When users post their birth dates and hometowns, they might not think much of it, but an identity thief sees an opening. An ex-con turned FBI security expert talked with The Guardian recently about how criminals peruse Facebook accounts to steal identities.
Many Facebook users worry about their personal identities being compromised on the social network through unfortunate photos or tagged posts. But a University of Cambridge study shows that it’s possible to gain information such as political affiliation and ethnicity just from seeing Facebook users’ likes. Social security firm Secure.me also published a top 10 list of the Facebook applications that require this information when users connect to them.
Facebook hates fake profiles. The site has roughly 955 million users, and it wants to make sure that they’re all real people. Several outlets are reporting that the social network is asking users to report friends who may be hiding behind pseudonyms.
iPhones will now have Twitter for identity, but is that what developers really want?
James Dale Brown faces jail time for blackmailing a 14-year-old girl for pornography, using Facebook to contact her.
George Bronk confessed to stalking at least 172 women on Facebook, hacking into their email accounts to search for nude pictures to resend to the victim’s entire contact list.
One of the key value propositions of Facebook Connect is the ability to avoid having to remembering numerous passwords to login to sites, however the Obama administration appears to be interested in accomplishing the same thing.
In a new study published today by Gigya, Facebook was found to be the most popular third-party login service across all sites, capturing a whopping 46 percent of the market. Also somewhat surprising was that Twitter apparently captures 45% of third-party logins within media sites. What’s becoming increasingly clear is that despite Facebook’s dominance, providing a variety of third-party login services is important to capture all new visitors to a site.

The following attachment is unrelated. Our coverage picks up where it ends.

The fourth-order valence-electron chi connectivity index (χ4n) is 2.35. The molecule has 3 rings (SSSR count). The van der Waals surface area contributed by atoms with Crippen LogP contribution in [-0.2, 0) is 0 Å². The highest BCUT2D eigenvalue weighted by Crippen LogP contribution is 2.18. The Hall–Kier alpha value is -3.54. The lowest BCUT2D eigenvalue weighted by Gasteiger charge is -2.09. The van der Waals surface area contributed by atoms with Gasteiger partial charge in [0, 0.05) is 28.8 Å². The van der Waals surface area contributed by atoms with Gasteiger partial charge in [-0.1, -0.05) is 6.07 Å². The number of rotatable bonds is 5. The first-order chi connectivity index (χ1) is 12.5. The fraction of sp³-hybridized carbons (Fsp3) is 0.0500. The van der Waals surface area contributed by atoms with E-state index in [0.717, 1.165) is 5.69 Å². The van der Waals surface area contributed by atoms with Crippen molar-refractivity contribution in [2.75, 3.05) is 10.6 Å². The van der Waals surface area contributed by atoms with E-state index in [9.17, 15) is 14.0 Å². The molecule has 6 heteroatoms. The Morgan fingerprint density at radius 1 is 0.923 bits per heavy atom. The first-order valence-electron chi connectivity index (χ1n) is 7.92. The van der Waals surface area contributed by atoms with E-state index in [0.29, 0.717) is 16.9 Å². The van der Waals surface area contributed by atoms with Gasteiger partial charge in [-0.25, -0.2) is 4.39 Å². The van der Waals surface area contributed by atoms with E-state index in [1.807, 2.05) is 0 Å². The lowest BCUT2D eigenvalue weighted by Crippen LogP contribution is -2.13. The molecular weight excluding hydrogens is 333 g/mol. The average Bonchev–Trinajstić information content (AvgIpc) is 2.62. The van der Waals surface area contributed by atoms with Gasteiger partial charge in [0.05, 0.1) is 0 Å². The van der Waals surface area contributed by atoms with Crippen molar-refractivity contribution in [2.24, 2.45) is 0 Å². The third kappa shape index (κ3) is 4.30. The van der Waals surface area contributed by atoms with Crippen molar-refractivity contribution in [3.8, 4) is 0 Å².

While many developers believe that opening up access to user emails may corrupt the Facebook Platform ecosystem, the company appears to be moving forward with the transition. Dan Peguine of HonestyBox forwarded us a screenshot last week of a prompt which asks the user to offer their email to the application developer (pictured below). While this is most likely an initial test, it’s clear that Facebook will soon grant developers access to user emails. If things stay on schedule, this could be the largest implementation of an OpenID-like authentication system ever.
Over the past few years Facebook has grown from a tool for connecting with others to a tool for sharing information with others. This new model is helping Facebook to collect more relevant information about consumers and is slowly changing the advertising world forever. We are in the midst of a shift toward monitoring our digital footprints and Facebook is currently taking the lead in what appears to be a battle for our commercial identities.